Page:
Is Helicobacter Pylori Infection a Cause or Treatment Failure of Iron Deficiency Anemia in Children in Bangladesh?

This study has been completed.
Sponsor:
Information provided by:
International Centre for Diarrhoeal Disease Research, Bangladesh
ClinicalTrials.gov Identifier:
NCT00284700
First received: January 31, 2006
Last updated: NA
Last verified: January 2006
History: No changes posted
  Purpose

Helicobacter pylori is recognized as a major gastrointestinal pathogen in developing countries. This microorganism infects up to 60% of children less than five years in those countries and is strongly associated with chronic gastritis and peptic ulcer disease in children and adults. The progression of gastritis to atrophy often leads to decreased gastric acid output, which is a well-known risk factor for anemia. Gastric acid is essential for increasing the bioavailability and absorption of non-heme dietary iron, the most important source of iron in developing countries. Numerous reports suggest that iron malabsorption secondary to low gastric acid output is a problem in developing world countries. It has been further observed that iron deficiency anemia is resistant to iron therapy particularly in these countries. In a recently completed study we observed an association of anaemia with H. pylori infection. We hypothesize that the poor bioavailability of iron in these countries could be related to H. pylori -induced low gastric acid output and we propose to investigate the role of H. pylori infection as a cause of anemia and treatment failure of iron supplementation in Bangladesh. A prospective, randomized, double-blind, placebo-controlled field trial is proposed among four groups ( 65 each) of H. Pylori infected children of 2-5 years of age with iron deficiency anemia. The children will be assigned to one of the four therapies: antibiotics alone (for H. Pylori eradication), antibiotic plus iron therapy, iron therapy alone, or placebo. Hemoglobin concentration, serum ferritin concentration, and transferrin receptor will be measured before and at 1 and 3 month after the intervention. We also propose a complementary study in an additional 20 children with H. Pylori infection and iron deficiency anemia to assess iron absorption with application of double stable isotopes. The change in hematological parameters will also be compared among the groups before and after the therapy. The results of this study are expected to have implications in the prevention and treatment of iron deficiency anemia in developing countries.


Condition Intervention
Helicobacter Pylori Infection
Iron Deficiency Anemia
Not Severely Malnourished
No Systemic Infection
Children
Drug: Iron

Study Type: Interventional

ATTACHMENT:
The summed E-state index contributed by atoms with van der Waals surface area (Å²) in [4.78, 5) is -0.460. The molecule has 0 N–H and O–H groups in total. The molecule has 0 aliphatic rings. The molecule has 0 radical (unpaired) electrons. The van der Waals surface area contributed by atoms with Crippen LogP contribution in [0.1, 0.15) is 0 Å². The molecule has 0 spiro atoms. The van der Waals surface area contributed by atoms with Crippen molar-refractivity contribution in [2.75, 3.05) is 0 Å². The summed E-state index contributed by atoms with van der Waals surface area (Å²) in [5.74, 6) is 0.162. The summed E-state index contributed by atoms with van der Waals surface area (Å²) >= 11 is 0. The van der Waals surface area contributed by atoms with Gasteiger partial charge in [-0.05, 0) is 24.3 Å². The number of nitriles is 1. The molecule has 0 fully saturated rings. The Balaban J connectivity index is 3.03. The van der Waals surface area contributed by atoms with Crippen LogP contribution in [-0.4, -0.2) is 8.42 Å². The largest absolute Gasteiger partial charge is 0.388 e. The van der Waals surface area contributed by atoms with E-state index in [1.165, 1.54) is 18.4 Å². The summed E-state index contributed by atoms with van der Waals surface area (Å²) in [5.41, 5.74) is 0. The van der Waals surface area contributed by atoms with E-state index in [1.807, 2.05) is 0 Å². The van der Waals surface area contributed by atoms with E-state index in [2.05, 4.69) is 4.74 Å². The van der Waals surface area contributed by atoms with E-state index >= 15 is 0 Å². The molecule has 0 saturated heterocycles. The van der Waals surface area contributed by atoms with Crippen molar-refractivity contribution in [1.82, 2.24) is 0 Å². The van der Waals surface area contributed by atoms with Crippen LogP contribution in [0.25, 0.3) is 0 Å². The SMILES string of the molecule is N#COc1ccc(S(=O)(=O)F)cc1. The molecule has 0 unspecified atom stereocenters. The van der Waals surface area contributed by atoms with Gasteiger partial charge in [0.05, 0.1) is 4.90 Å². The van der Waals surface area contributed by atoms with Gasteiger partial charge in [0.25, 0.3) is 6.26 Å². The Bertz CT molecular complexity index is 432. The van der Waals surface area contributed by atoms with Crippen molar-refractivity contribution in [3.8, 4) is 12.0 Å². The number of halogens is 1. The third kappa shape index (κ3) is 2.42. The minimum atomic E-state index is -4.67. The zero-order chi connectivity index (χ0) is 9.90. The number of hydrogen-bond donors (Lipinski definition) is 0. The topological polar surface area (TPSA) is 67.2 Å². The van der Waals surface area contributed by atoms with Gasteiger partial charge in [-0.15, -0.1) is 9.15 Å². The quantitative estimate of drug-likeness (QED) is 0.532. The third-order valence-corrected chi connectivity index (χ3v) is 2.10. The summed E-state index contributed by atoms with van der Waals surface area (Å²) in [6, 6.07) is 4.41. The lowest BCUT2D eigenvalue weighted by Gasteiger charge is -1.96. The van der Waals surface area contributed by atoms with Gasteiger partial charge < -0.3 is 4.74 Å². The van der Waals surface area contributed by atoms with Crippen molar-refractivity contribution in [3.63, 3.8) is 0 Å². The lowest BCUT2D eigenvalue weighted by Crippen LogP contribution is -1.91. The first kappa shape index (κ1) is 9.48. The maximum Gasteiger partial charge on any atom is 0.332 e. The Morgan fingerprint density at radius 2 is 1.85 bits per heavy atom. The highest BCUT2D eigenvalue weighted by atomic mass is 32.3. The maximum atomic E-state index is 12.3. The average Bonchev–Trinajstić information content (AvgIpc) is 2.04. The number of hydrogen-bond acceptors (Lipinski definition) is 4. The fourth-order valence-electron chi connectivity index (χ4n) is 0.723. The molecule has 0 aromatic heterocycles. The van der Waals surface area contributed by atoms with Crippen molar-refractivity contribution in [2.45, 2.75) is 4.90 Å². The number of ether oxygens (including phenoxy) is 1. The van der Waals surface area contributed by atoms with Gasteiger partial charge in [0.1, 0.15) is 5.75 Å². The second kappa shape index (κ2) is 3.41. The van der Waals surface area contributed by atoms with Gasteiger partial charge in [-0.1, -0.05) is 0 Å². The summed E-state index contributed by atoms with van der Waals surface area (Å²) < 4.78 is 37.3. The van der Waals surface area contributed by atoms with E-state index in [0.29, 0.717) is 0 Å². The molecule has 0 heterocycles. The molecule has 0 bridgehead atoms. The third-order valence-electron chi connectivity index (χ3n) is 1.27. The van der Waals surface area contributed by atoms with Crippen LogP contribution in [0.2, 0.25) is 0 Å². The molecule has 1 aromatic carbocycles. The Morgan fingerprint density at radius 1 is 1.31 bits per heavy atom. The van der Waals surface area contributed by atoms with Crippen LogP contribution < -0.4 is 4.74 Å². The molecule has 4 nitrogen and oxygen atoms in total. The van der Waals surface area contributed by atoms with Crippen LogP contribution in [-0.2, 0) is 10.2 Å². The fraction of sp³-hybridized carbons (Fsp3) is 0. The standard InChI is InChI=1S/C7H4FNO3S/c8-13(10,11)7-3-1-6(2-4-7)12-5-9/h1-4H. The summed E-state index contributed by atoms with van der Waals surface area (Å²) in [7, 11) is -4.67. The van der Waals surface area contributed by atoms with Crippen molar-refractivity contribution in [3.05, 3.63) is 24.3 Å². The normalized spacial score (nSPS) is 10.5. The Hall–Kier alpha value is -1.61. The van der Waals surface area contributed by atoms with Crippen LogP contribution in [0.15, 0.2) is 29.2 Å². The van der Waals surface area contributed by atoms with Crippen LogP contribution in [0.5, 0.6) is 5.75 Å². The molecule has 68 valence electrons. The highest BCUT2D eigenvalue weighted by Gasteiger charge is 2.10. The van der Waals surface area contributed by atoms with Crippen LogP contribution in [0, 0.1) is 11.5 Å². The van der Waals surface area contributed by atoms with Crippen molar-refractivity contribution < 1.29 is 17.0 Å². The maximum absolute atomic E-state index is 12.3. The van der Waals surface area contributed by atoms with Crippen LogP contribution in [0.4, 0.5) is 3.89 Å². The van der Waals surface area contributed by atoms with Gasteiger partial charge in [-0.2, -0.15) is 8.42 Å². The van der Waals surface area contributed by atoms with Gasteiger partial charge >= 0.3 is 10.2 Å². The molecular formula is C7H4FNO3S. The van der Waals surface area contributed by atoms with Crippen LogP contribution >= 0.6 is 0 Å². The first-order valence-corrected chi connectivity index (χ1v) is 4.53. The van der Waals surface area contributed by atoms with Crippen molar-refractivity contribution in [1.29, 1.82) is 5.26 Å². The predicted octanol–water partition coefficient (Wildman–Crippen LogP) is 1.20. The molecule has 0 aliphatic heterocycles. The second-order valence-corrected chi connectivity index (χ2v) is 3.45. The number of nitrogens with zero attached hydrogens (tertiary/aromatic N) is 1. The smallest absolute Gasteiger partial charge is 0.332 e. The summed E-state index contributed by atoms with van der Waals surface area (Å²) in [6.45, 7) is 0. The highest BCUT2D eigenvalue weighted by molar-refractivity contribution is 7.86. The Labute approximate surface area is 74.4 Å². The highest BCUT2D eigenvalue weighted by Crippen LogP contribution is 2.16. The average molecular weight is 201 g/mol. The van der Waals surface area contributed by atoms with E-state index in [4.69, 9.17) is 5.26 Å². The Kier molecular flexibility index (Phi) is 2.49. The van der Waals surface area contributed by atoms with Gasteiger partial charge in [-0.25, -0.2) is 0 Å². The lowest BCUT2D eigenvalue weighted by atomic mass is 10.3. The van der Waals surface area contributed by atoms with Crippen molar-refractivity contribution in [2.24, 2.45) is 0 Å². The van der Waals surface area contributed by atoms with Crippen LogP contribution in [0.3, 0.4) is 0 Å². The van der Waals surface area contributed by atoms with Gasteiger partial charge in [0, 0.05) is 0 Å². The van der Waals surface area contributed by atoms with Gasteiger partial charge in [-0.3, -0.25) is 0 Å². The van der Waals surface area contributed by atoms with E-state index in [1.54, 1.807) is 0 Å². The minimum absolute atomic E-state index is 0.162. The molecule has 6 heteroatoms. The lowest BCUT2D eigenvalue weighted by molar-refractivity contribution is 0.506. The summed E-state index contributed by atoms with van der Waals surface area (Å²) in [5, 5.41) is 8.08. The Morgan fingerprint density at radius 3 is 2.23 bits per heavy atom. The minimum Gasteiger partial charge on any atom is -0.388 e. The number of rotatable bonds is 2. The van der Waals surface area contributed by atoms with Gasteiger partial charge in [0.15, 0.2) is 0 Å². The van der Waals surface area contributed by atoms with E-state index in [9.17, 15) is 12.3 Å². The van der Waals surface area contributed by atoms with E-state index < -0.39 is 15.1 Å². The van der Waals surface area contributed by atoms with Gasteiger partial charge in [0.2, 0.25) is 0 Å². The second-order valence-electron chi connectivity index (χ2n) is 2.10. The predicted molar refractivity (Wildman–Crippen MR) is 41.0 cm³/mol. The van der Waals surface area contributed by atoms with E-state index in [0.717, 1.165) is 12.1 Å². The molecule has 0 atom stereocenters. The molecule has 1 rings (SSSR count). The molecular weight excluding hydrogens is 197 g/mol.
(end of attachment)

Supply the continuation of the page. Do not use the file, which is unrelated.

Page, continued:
Study Design: Allocation: Randomized
Endpoint Classification: Efficacy Study
Intervention Model: Parallel Assignment
Masking: Double-Blind
Primary Purpose: Treatment
Official Title: Is Helicobacter Pylori Infection a Cause or Treatment Failure of Iron Deficiency Anemia in Children in Bangladesh?

Resource links provided by NLM:


Further study details as provided by International Centre for Diarrhoeal Disease Research, Bangladesh:

Primary Outcome Measures:
  • Iron status

Secondary Outcome Measures:
  • Prevalence of iron deficiency anemia

Estimated Enrollment: 260
Study Start Date: December 1997
Estimated Study Completion Date: May 2001
  Show Detailed Description

  Eligibility

Ages Eligible for Study:   2 Years to 5 Years
Genders Eligible for Study:   Both
Criteria

Inclusion Criteria:

  • Iron deficiency anemic children
  • with weight for age >60% of National Center for Health Statistics
  • no evidence of deficiency diseases or systemic infection
  • Informed consent of the parents

Exclusion Criteria:

  • Acute infection or apparent inflammatory process
  • Signs of vitamins deficiency
  • Severe anemia (Hemoglobin <70 G/l)
  • Severe malnutrition (marasmus, marasmic kwasiorkar or kwasiorkar)
  • Presence of hook worms and /or Giardia lamblia (cyst or vegetative form) in a stool microscopic examination
  • Presence of fat in a stool microscopic examination
  • Presence of occult blood in a stool as demonstrated by Guaiac test
  • History of taking antibiotics or any drugs for any cause in the preceding month
  Contacts and Locations
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Please refer to this study by its ClinicalTrials.gov identifier: NCT00284700

Locations
Bangladesh
ICDDR,B
Dhaka, Bangladesh, 1212
Sponsors and Collaborators
International Centre for Diarrhoeal Disease Research, Bangladesh
Investigators
Principal Investigator: Shafiqul A Sarker, MBBS,MD International Centre for Diarrhoeal Disease Research, Bangladesh
  More Information

No publications provided

ClinicalTrials.gov Identifier: NCT00284700     History of Changes
Other Study ID Numbers: ICDDRB 97-004
Study First Received: January 31, 2006
Last Updated: January 31, 2006
Health Authority: Bangladesh: Ethical Review Committee

Keywords provided by International Centre for Diarrhoeal Disease Research, Bangladesh:
Helicobacter pylori
Iron deficiency anemia
children

Additional relevant MeSH terms:
Anemia
Deficiency Diseases
Anemia, Iron-Deficiency
Nutrition Disorders
Malnutrition
Sepsis
Helicobacter Infections
Hematologic Diseases
Anemia, Hypochromic
Iron Metabolism Disorders
Metabolic Diseases
Infection
Systemic Inflammatory Response Syndrome
Inflammation
Pathologic Processes
Gram-Negative Bacterial Infections
Bacterial Infections
Iron
Trace Elements
Micronutrients
Growth Substances
Physiological Effects of Drugs
Pharmacologic Actions

ClinicalTrials.gov processed this record on August 28, 2014